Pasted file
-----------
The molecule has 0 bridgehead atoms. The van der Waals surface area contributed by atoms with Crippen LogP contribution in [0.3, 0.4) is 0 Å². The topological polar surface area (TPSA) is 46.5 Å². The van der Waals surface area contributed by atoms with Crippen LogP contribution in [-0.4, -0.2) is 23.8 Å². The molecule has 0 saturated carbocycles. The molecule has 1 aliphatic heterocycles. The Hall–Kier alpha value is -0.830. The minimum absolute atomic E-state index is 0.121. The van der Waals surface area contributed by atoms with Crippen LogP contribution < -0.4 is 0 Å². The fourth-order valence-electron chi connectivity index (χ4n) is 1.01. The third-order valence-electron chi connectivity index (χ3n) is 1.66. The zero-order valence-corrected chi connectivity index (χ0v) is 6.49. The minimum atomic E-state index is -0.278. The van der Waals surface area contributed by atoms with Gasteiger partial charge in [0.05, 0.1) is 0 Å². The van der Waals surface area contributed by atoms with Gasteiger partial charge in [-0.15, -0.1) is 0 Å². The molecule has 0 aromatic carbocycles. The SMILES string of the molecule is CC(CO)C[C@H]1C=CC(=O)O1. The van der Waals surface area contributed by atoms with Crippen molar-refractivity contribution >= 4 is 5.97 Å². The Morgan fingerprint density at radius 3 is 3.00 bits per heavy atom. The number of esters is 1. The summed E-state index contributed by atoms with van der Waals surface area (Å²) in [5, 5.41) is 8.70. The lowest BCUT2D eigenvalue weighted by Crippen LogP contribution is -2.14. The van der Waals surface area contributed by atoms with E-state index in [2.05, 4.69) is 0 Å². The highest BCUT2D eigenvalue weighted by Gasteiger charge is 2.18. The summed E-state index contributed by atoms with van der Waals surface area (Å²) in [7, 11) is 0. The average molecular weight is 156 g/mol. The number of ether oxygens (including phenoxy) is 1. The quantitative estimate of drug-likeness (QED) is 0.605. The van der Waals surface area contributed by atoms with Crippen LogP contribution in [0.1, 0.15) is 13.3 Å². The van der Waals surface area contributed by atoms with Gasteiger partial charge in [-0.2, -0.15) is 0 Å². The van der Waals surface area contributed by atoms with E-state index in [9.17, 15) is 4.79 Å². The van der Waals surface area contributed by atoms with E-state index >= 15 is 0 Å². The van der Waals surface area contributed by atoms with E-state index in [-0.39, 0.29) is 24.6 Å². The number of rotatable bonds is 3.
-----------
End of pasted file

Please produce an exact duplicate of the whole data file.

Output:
The molecule has 0 bridgehead atoms. The van der Waals surface area contributed by atoms with Crippen LogP contribution in [0.3, 0.4) is 0 Å². The topological polar surface area (TPSA) is 46.5 Å². The van der Waals surface area contributed by atoms with Crippen LogP contribution in [-0.4, -0.2) is 23.8 Å². The molecule has 0 saturated carbocycles. The molecule has 1 aliphatic heterocycles. The Hall–Kier alpha value is -0.830. The minimum absolute atomic E-state index is 0.121. The van der Waals surface area contributed by atoms with Crippen LogP contribution < -0.4 is 0 Å². The fourth-order valence-electron chi connectivity index (χ4n) is 1.01. The third-order valence-electron chi connectivity index (χ3n) is 1.66. The zero-order valence-corrected chi connectivity index (χ0v) is 6.49. The minimum atomic E-state index is -0.278. The van der Waals surface area contributed by atoms with Gasteiger partial charge in [0.05, 0.1) is 0 Å². The van der Waals surface area contributed by atoms with Gasteiger partial charge in [-0.15, -0.1) is 0 Å². The molecule has 0 aromatic carbocycles. The SMILES string of the molecule is CC(CO)C[C@H]1C=CC(=O)O1. The van der Waals surface area contributed by atoms with Crippen molar-refractivity contribution >= 4 is 5.97 Å². The Morgan fingerprint density at radius 3 is 3.00 bits per heavy atom. The number of esters is 1. The summed E-state index contributed by atoms with van der Waals surface area (Å²) in [5, 5.41) is 8.70. The lowest BCUT2D eigenvalue weighted by Crippen LogP contribution is -2.14. The van der Waals surface area contributed by atoms with E-state index in [2.05, 4.69) is 0 Å². The highest BCUT2D eigenvalue weighted by Gasteiger charge is 2.18. The summed E-state index contributed by atoms with van der Waals surface area (Å²) in [7, 11) is 0. The average molecular weight is 156 g/mol. The number of ether oxygens (including phenoxy) is 1. The quantitative estimate of drug-likeness (QED) is 0.605. The van der Waals surface area contributed by atoms with Crippen LogP contribution in [0.1, 0.15) is 13.3 Å². The van der Waals surface area contributed by atoms with Gasteiger partial charge in [-0.2, -0.15) is 0 Å². The van der Waals surface area contributed by atoms with E-state index in [9.17, 15) is 4.79 Å². The van der Waals surface area contributed by atoms with E-state index >= 15 is 0 Å². The van der Waals surface area contributed by atoms with E-state index in [-0.39, 0.29) is 24.6 Å². The number of rotatable bonds is 3.